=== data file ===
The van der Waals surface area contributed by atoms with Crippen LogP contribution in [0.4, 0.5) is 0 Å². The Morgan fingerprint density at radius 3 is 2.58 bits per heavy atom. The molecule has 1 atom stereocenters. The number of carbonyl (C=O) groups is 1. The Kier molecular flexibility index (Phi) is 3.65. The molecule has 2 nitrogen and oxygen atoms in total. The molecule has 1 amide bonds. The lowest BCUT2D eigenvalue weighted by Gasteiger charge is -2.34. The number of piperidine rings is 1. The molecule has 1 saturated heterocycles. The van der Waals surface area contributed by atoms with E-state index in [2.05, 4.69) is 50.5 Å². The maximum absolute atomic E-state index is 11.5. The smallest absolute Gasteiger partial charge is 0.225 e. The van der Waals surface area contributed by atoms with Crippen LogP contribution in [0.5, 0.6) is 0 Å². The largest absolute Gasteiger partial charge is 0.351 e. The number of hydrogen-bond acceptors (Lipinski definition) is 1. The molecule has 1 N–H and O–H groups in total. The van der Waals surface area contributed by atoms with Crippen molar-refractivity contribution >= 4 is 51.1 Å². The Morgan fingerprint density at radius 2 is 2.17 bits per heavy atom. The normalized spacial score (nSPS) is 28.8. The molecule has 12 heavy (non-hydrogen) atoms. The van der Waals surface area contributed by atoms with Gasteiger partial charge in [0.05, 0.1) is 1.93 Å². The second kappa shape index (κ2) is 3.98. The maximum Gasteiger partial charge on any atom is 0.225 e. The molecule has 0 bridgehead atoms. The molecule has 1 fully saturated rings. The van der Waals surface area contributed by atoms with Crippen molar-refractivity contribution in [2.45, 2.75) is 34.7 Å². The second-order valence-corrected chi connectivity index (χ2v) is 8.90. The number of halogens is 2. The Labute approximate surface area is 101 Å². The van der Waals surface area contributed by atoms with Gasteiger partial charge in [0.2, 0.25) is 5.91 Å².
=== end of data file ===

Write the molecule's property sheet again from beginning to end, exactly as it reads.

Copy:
The van der Waals surface area contributed by atoms with Crippen LogP contribution in [0.4, 0.5) is 0 Å². The Morgan fingerprint density at radius 3 is 2.58 bits per heavy atom. The molecule has 1 atom stereocenters. The number of carbonyl (C=O) groups is 1. The Kier molecular flexibility index (Phi) is 3.65. The molecule has 2 nitrogen and oxygen atoms in total. The molecule has 1 amide bonds. The lowest BCUT2D eigenvalue weighted by Gasteiger charge is -2.34. The number of piperidine rings is 1. The molecule has 1 saturated heterocycles. The van der Waals surface area contributed by atoms with E-state index in [2.05, 4.69) is 50.5 Å². The maximum absolute atomic E-state index is 11.5. The smallest absolute Gasteiger partial charge is 0.225 e. The van der Waals surface area contributed by atoms with Crippen LogP contribution in [0.5, 0.6) is 0 Å². The largest absolute Gasteiger partial charge is 0.351 e. The number of hydrogen-bond acceptors (Lipinski definition) is 1. The molecule has 1 N–H and O–H groups in total. The van der Waals surface area contributed by atoms with Crippen molar-refractivity contribution >= 4 is 51.1 Å². The Morgan fingerprint density at radius 2 is 2.17 bits per heavy atom. The normalized spacial score (nSPS) is 28.8. The molecule has 12 heavy (non-hydrogen) atoms. The van der Waals surface area contributed by atoms with Gasteiger partial charge in [0.05, 0.1) is 1.93 Å². The second kappa shape index (κ2) is 3.98. The maximum Gasteiger partial charge on any atom is 0.225 e. The molecule has 0 bridgehead atoms. The molecule has 1 fully saturated rings. The van der Waals surface area contributed by atoms with Crippen molar-refractivity contribution in [2.45, 2.75) is 34.7 Å². The second-order valence-corrected chi connectivity index (χ2v) is 8.90. The number of halogens is 2. The Labute approximate surface area is 101 Å². The van der Waals surface area contributed by atoms with Gasteiger partial charge in [0.2, 0.25) is 5.91 Å².